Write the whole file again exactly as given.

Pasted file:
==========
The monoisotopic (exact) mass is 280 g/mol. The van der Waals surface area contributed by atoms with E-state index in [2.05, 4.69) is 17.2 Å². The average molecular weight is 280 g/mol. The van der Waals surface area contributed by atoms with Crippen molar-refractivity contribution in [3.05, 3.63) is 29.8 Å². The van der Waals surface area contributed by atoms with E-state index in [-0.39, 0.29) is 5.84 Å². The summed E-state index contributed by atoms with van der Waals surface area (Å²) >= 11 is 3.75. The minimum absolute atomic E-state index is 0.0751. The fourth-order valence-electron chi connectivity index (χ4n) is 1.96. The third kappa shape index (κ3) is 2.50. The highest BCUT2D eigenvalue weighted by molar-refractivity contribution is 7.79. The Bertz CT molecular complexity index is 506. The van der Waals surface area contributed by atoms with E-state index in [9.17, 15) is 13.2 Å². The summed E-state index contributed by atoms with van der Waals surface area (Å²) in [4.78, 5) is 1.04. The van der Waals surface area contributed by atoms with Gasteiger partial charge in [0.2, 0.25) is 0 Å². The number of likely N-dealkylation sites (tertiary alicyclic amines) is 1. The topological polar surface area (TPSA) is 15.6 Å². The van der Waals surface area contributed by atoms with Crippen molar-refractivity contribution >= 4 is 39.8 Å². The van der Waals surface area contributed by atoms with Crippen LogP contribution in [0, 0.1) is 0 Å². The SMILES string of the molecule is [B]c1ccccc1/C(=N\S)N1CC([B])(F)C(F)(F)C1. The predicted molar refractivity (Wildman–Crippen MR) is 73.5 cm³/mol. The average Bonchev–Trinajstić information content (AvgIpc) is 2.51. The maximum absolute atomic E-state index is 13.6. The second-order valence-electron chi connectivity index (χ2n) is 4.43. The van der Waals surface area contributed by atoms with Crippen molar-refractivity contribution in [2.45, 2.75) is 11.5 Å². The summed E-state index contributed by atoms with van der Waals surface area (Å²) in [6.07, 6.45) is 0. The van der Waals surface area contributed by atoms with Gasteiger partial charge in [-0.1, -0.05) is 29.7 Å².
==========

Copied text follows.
The monoisotopic (exact) mass is 280 g/mol. The van der Waals surface area contributed by atoms with E-state index in [2.05, 4.69) is 17.2 Å². The average molecular weight is 280 g/mol. The van der Waals surface area contributed by atoms with Crippen molar-refractivity contribution in [3.05, 3.63) is 29.8 Å². The van der Waals surface area contributed by atoms with E-state index in [-0.39, 0.29) is 5.84 Å². The summed E-state index contributed by atoms with van der Waals surface area (Å²) >= 11 is 3.75. The minimum absolute atomic E-state index is 0.0751. The fourth-order valence-electron chi connectivity index (χ4n) is 1.96. The third kappa shape index (κ3) is 2.50. The highest BCUT2D eigenvalue weighted by molar-refractivity contribution is 7.79. The Bertz CT molecular complexity index is 506. The van der Waals surface area contributed by atoms with E-state index in [9.17, 15) is 13.2 Å². The summed E-state index contributed by atoms with van der Waals surface area (Å²) in [4.78, 5) is 1.04. The van der Waals surface area contributed by atoms with Gasteiger partial charge in [0.2, 0.25) is 0 Å². The number of likely N-dealkylation sites (tertiary alicyclic amines) is 1. The topological polar surface area (TPSA) is 15.6 Å². The van der Waals surface area contributed by atoms with Crippen molar-refractivity contribution >= 4 is 39.8 Å². The van der Waals surface area contributed by atoms with Crippen LogP contribution in [0, 0.1) is 0 Å². The SMILES string of the molecule is [B]c1ccccc1/C(=N\S)N1CC([B])(F)C(F)(F)C1. The predicted molar refractivity (Wildman–Crippen MR) is 73.5 cm³/mol. The average Bonchev–Trinajstić information content (AvgIpc) is 2.51. The maximum absolute atomic E-state index is 13.6. The second-order valence-electron chi connectivity index (χ2n) is 4.43. The van der Waals surface area contributed by atoms with Crippen molar-refractivity contribution in [2.45, 2.75) is 11.5 Å². The summed E-state index contributed by atoms with van der Waals surface area (Å²) in [6.07, 6.45) is 0. The van der Waals surface area contributed by atoms with Gasteiger partial charge in [-0.1, -0.05) is 29.7 Å².